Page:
Hamilton is the hit musical in three cities with Baker Botts offices: New York, Houston, and London, where the firm just celebrated its 20th Anniversary. The following text discusses the deep personal and business relationships among the historical persons portrayed in Hamilton and the original Gray and Botts families who, along with the Baker family, founded Baker Botts.
The Gray and Botts families lived in and around Fredericksburg, Virginia for several generations before coming to Texas. Fredericksburg was one of the leading cities of colonial Virginia, not far from the homes of Washington, Madison, and Jefferson. As a result, the Gray and Botts families were friends and business associates of many of the Founders of the United States.
George Washington lived near, and did business with, the Gray family for many years. As a boy, Washington lived on a farm in Stafford County, Virginia, just a ferry ride across the Rappahanock River from Fredericksburg. In 1752, Washington was initiated into Freemasonry at what became Fredericksburg Lodge No. 4, which still stands today (and which contains the Bible used in that ceremony). Washington later purchased a home for his mother in Fredericksburg, which still stands today.
William Gray, the grandfather of firm founder Peter Gray, worked for Washington for many years as his weaver. William took deliveries of wool from Washington, which he would weave into cloth. In 1789, Washington also signed a lease with William for part of a 700-acre tract in Fairfax County known as the Chapel Land, which is a short distance today from the Baker Botts Washington Office. (The lease is now in the National Archives as part of Washington's papers, and his transactions with Gray are found in Washington's financial ledgers.)
In 1792, President Washington, staying at Mount Vernon, asked William Gray to deliver an important message to Thomas Jefferson, living at Monticello. Washington had received a letter from Alexander Hamilton, enclosing a draft proclamation urging compliance with a federal excise tax on whiskey. Washington was anxious to issue the proclamation, and asked Gray to deliver this letter to Jefferson. Washington instructed Gray "to bring an answer from the Secretary of State -- Mr. Jefferson -- you will enquire for his Seat of Monticello. Delay no time you can avoid, in bringing back his answer . . . ." Gray secured Jefferson's signature, and presumably returned with it to Mount Vernon.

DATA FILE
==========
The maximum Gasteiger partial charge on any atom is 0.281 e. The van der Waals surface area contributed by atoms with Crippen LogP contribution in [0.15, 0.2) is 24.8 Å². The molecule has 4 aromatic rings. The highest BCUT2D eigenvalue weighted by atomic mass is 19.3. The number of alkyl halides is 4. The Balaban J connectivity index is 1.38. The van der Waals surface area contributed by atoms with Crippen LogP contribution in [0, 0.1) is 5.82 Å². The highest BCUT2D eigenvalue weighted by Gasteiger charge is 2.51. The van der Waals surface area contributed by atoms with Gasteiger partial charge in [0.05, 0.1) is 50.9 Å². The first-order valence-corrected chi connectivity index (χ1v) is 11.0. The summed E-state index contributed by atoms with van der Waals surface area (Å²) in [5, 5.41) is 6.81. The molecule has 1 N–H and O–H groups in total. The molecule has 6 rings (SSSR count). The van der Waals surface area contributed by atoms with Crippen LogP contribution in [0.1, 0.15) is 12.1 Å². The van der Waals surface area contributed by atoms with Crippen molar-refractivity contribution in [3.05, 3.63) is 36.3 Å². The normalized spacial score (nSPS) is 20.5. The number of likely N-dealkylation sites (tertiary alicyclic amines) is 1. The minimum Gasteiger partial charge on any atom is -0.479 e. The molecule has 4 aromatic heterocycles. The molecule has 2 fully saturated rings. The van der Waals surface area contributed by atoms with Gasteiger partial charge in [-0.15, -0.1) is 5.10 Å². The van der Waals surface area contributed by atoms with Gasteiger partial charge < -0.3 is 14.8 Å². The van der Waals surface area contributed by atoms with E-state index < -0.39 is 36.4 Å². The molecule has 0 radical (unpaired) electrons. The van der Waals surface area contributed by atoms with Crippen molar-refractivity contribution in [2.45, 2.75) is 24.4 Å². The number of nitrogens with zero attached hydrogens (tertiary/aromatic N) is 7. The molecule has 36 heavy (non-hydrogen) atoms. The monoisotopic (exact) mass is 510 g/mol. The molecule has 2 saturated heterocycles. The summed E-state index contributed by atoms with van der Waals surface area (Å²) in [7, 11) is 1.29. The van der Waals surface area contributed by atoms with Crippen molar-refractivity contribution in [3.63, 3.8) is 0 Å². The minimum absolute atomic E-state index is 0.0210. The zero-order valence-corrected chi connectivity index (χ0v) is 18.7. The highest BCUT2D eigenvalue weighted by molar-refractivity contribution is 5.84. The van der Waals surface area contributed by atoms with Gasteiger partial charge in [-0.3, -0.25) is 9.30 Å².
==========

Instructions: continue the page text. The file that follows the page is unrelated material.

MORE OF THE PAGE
The controversy surrounding a federal tax on whiskey later became a lyric in Hamilton. In Cabinet Battle #1, Jefferson raps to Hamilton, "Look, when Britain taxed our tea, we got frisky/Imagine what gon happen when you try to tax our whiskey."
William Gray's youngest son was William Fairfax Gray, who was the father of firm founder Peter Gray. After his father William died, William Fairfax worked in Fredericksburg as a printer and bookseller. One of his customers was President James Madison. Their correspondence is also in the National Archives. Most of the letters are routine business correspondence. For example, in a letter dated September 7, 1818, William Fairfax wrote to Madison that he had procured for him books and other written materials, including Analectic Magazine, Wilson's Ornithology, and Pinkerton's Voyages and Travels.